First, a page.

Total board director compensation among U.S. midmarket companies remained relatively flat in 2010, with a modest 2 percent median increase, taking average board member pay to $110,500, according to an annual board compensation study by accounting and consulting firm BDO USA.
Retail, Tech and Health Care Directors Get Largest Increases
Board directors in retail, technology and health care took home higher pay in 2010 than those in many other sectors. Retail saw a significant increase of 14 percent, attributed to an increased focus on attracting seasoned executives as directors, an increased focus on retaining directors through difficult economic times and improved company performance.
Tech and health care directors' pay increases were more modest at 6 percent and 5.5 percent respectively but still noteworthy given that all other industries remained flat or increased by only 1-2 percent.
Technology, however, remained the most lucrative industry for board members for the third year in a row, with compensation averaging $174,950. This was more than two and a half times the amount of financial services, the lowest-compensated industry, where board directors receive an average of just $68,125.
In 2010, highly compensated tech directors were followed by energy ($139,690), health care ($118,235), manufacturing ($105,200), real estate ($103,860), retail ($97,380), banking ($76,550) and financial services excluding banking ($68,125).
Restricted Stock Grants Overshadow Stock Options
Overall, the average $110,500 pay mix for board directors in midmarket companies was composed of:
• 42 percent board retainers/fees ($46,870).
• 7 percent committee retainers/fees ($7,388).
• 34 percent restricted stock grants ($37,769).
• 17 percent stock option grants ($18,473).
Generally, the industries that paid more did so through equity (stock and/or stock options), and at least twice as much value was granted in restricted stock than was granted in stock options. This wasn't surprising, according to BDO, as stock options have lost their luster because of uncertainty in the market. Restricted stock is less dilutive, minimizes the expense in the financial statements and will always deliver some economic value, according to BDO.
Stock options have lost their luster
because of uncertainty in the market.
Real estate favored restricted stock for directors more than any other industry at $39,620 (38 percent of the pay mix) vs. stock options at $4,280 (4 percent of the pay mix). Health care was the only industry that favored stock options over restricted stock, the study showed.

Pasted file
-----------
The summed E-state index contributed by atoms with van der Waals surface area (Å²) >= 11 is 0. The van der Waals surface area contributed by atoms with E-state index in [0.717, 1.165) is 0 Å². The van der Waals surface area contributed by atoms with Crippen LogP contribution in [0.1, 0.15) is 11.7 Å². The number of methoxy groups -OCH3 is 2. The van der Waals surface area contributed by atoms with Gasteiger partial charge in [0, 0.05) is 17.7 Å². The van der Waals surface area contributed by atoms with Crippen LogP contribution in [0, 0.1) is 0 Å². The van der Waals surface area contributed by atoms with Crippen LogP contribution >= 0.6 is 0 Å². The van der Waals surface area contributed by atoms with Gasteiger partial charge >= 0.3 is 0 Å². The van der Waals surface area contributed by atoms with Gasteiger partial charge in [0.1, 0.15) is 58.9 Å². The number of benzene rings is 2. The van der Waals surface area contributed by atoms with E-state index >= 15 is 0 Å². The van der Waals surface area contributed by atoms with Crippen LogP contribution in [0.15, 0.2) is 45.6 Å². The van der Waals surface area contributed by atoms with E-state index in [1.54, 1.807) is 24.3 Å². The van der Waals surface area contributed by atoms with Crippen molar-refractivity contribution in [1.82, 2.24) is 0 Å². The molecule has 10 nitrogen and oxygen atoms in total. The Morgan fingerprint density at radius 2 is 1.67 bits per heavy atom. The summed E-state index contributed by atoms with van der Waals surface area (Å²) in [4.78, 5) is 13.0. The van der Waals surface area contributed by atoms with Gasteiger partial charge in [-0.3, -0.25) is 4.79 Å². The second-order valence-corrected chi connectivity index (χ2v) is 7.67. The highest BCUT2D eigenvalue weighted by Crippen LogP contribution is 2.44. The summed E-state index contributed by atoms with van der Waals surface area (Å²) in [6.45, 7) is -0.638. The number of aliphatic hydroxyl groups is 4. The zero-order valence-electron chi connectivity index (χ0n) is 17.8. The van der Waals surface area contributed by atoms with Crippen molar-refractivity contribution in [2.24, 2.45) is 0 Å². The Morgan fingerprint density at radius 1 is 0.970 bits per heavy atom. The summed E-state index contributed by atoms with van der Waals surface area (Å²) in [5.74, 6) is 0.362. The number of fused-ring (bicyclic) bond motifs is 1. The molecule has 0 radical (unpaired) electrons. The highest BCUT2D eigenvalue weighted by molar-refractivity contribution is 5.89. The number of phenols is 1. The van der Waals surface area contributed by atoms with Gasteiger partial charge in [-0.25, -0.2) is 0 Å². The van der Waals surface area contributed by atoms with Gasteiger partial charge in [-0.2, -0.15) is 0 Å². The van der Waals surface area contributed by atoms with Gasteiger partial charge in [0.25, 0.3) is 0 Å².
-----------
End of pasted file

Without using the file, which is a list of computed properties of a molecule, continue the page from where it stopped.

Fixed pay (retainers/fees) ranged from $42,800 (health care) at the low end to $65,000 (energy) at the high end. Variable pay (stock and stock options) had a much wider range of $15,000 (banking) at the low end to $113,250 (technology) at the high end.
In 2009 “we predicted that compensation would start to normalize this year, and it has,” said Derrick Neuhauser, chairman of the BDO global equity team and Midwest practice leader for the compensation and benefits practice. “The most highly compensated industries tend to favor equity grants in the form of restricted stock; however we also found slight increases in board retainer fees this year, as higher compensation becomes necessary to support the tremendous increase in risk and responsibility that board directors have taken on due to the financial crisis.”
Revenue Has Minimal Impact
While director compensation overall tended to increase as revenue size of the organization increased, the correlation was only slight. Companies were broken into three revenue categories: $25 million to $325 million, $325 million to $650 million, and $650 million to $1 billion. Average director compensation was $109,000 at companies in the smallest revenue category, just slightly lower at $108,580 in the middle category and $115,000 in the largest revenue category.
The BDO 600: 2010-2011 Survey of Board Compensation Practices of 600 Mid-Market Public Companies examined the director compensation practices of publicly traded companies with annual revenues from $25 million to $1 billion in the energy, health care, manufacturing, real estate, retail and technology industries as well as publicly traded companies with assets between $50 million and $2 billion in the banking and financial services (excluding banking) industries. The study examined proxy statements that were filed between Aug. 15, 2009, and Aug. 15, 2010.
Stephen Miller is an online editor/manager for SHRM.
Companies Starting to Re-examine Corporate Directors' Pay, SHRM Online Compensation Discipline, September 2010
For Compensation and Audit Committees, Higher Differential Pay Becomes the Norm, SHRM Online Compensation Discipline, March 2008
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